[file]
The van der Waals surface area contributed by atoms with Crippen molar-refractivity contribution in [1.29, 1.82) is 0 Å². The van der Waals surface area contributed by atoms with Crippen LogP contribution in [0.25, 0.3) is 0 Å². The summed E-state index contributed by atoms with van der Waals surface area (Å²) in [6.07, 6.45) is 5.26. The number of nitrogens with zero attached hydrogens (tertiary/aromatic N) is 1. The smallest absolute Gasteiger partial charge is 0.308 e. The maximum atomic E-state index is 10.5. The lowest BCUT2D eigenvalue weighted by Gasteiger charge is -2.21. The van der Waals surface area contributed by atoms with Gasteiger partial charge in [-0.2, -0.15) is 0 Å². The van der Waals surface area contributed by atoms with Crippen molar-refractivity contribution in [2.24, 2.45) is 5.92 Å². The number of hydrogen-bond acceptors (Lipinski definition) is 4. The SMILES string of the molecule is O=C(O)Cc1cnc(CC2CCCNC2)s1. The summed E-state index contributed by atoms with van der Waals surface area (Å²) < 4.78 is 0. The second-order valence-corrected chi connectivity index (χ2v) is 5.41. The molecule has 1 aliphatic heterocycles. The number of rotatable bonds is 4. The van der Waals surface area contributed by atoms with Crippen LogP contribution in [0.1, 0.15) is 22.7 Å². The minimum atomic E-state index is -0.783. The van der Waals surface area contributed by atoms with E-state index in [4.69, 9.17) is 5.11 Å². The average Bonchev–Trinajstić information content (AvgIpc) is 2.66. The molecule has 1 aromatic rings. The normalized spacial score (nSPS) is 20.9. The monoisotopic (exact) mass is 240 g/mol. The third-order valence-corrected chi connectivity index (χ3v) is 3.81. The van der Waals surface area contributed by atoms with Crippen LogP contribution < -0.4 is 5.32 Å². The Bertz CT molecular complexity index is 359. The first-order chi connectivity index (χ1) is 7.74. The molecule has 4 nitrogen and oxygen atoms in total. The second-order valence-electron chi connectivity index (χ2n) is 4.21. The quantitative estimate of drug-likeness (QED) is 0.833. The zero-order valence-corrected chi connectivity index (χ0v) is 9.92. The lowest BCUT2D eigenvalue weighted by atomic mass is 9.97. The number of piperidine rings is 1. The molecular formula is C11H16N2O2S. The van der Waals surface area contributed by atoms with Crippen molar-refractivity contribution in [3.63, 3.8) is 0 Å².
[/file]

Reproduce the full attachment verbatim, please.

The van der Waals surface area contributed by atoms with Crippen molar-refractivity contribution in [1.29, 1.82) is 0 Å². The van der Waals surface area contributed by atoms with Crippen LogP contribution in [0.25, 0.3) is 0 Å². The summed E-state index contributed by atoms with van der Waals surface area (Å²) in [6.07, 6.45) is 5.26. The number of nitrogens with zero attached hydrogens (tertiary/aromatic N) is 1. The smallest absolute Gasteiger partial charge is 0.308 e. The maximum atomic E-state index is 10.5. The lowest BCUT2D eigenvalue weighted by Gasteiger charge is -2.21. The van der Waals surface area contributed by atoms with Gasteiger partial charge in [-0.2, -0.15) is 0 Å². The van der Waals surface area contributed by atoms with Crippen molar-refractivity contribution in [2.24, 2.45) is 5.92 Å². The number of hydrogen-bond acceptors (Lipinski definition) is 4. The SMILES string of the molecule is O=C(O)Cc1cnc(CC2CCCNC2)s1. The summed E-state index contributed by atoms with van der Waals surface area (Å²) < 4.78 is 0. The second-order valence-corrected chi connectivity index (χ2v) is 5.41. The molecule has 1 aliphatic heterocycles. The number of rotatable bonds is 4. The van der Waals surface area contributed by atoms with Crippen LogP contribution in [0.1, 0.15) is 22.7 Å². The minimum atomic E-state index is -0.783. The van der Waals surface area contributed by atoms with E-state index in [4.69, 9.17) is 5.11 Å². The average Bonchev–Trinajstić information content (AvgIpc) is 2.66. The molecule has 1 aromatic rings. The normalized spacial score (nSPS) is 20.9. The monoisotopic (exact) mass is 240 g/mol. The third-order valence-corrected chi connectivity index (χ3v) is 3.81. The van der Waals surface area contributed by atoms with Crippen LogP contribution < -0.4 is 5.32 Å². The Bertz CT molecular complexity index is 359. The first-order chi connectivity index (χ1) is 7.74. The molecule has 4 nitrogen and oxygen atoms in total. The second-order valence-electron chi connectivity index (χ2n) is 4.21. The quantitative estimate of drug-likeness (QED) is 0.833. The zero-order valence-corrected chi connectivity index (χ0v) is 9.92. The lowest BCUT2D eigenvalue weighted by atomic mass is 9.97. The number of piperidine rings is 1. The molecular formula is C11H16N2O2S. The van der Waals surface area contributed by atoms with Crippen molar-refractivity contribution in [3.63, 3.8) is 0 Å².